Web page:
Yeah, no, those are some really great points. And I love how you meant. You know, you started off by saying not traffic first, because that would probably be the most predictable one that people would gravel. Hold on to right.
James Scherer 38:17
So dude, I’m like, I’m a content strategist to like 20 high tier clients. I cannot say, Yeah, we’re gonna be doing this traffic in a month. Yeah, it just isn’t all traffic.
Christian Klepp 38:30
No, no, absolutely.
James Scherer 38:31
Within a year, we should be seeing some good ranking positions. That’s, that’s my promise.
Christian Klepp 38:37
Yes. Yes. No, absolutely. Absolutely. James. Man, this has been an incredibly informative conversation. So thank you so much for coming on the show, sharing your expertise and insights with the listeners. So quick, introduce yourself, and how folks out there can get in touch with you.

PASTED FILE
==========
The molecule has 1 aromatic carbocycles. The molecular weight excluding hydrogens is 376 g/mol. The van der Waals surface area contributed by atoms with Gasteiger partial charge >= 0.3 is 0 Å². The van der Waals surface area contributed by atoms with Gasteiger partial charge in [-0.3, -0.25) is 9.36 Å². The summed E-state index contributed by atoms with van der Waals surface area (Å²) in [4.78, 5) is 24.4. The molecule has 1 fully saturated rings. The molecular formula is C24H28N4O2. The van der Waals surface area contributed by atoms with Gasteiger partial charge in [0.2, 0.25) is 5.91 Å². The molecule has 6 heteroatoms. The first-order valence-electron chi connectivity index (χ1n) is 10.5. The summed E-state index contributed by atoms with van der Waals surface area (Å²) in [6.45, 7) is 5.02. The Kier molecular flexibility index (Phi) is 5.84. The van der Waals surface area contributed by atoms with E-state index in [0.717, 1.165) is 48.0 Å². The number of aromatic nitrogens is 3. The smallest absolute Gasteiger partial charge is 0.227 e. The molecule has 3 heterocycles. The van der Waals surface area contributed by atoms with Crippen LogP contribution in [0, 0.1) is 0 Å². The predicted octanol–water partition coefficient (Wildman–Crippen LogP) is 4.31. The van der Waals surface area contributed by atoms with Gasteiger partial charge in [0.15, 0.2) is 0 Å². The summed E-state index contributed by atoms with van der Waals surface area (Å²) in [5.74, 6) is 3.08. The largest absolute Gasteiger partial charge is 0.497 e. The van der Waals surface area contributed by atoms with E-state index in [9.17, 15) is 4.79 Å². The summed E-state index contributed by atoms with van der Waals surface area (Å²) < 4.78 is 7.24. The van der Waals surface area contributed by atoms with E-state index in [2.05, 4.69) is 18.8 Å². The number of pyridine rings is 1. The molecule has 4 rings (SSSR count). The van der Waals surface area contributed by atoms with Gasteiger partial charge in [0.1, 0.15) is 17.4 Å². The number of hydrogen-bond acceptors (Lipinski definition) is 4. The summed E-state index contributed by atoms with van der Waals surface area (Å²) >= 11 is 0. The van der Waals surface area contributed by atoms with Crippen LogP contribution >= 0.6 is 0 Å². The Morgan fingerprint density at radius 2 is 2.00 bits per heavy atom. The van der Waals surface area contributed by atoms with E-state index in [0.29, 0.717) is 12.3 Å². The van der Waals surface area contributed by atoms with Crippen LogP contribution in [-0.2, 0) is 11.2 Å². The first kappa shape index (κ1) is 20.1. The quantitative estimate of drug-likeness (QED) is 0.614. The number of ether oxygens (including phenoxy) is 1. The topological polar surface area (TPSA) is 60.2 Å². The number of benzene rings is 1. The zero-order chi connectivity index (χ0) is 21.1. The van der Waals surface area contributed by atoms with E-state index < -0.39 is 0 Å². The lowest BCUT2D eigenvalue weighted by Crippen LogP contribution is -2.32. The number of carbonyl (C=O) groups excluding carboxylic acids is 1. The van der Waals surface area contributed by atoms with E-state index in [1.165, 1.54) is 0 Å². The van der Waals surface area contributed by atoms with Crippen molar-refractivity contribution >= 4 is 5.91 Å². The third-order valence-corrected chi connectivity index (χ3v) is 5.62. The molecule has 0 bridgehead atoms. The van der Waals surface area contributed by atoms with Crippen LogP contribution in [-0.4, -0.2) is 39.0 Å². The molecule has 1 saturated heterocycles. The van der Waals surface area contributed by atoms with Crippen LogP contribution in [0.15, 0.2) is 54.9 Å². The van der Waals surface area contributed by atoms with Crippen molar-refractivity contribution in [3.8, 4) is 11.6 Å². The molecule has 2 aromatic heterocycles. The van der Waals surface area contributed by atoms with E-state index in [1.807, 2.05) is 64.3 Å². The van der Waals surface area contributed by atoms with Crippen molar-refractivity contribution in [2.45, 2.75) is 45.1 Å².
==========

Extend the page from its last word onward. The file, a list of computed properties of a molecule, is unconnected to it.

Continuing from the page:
James Scherer 38:53
For sure. So my name is James Scherer. I’m the VP of growth at Codeless though a lot of my time is spent doing client strategy. I can be reached on Twitter @jdsherer, though, I mean, honestly, if you’re looking to connect, I can happy to talk about content strategy, you do a content audit whatever. The best place to do that would be to get in touch at Codeless.io. Codeless was one of those brand names leftover from a previous business. But sure we all have those. Codeless.io would be the best place to get in touch. I appreciate it was fun.
Christian Klepp 39:25
Fantastic. James. Once again, thank you so much. So take care. Stay safe, and talk to you soon. Bye for now.
Thank you for joining us on this episode of the B2B Marketers on a Mission podcast. To learn more about what we do here at EINBLICK, please visit our website at www.einblick.co and be sure to subscribe to the show on iTunes or your favorite podcast player.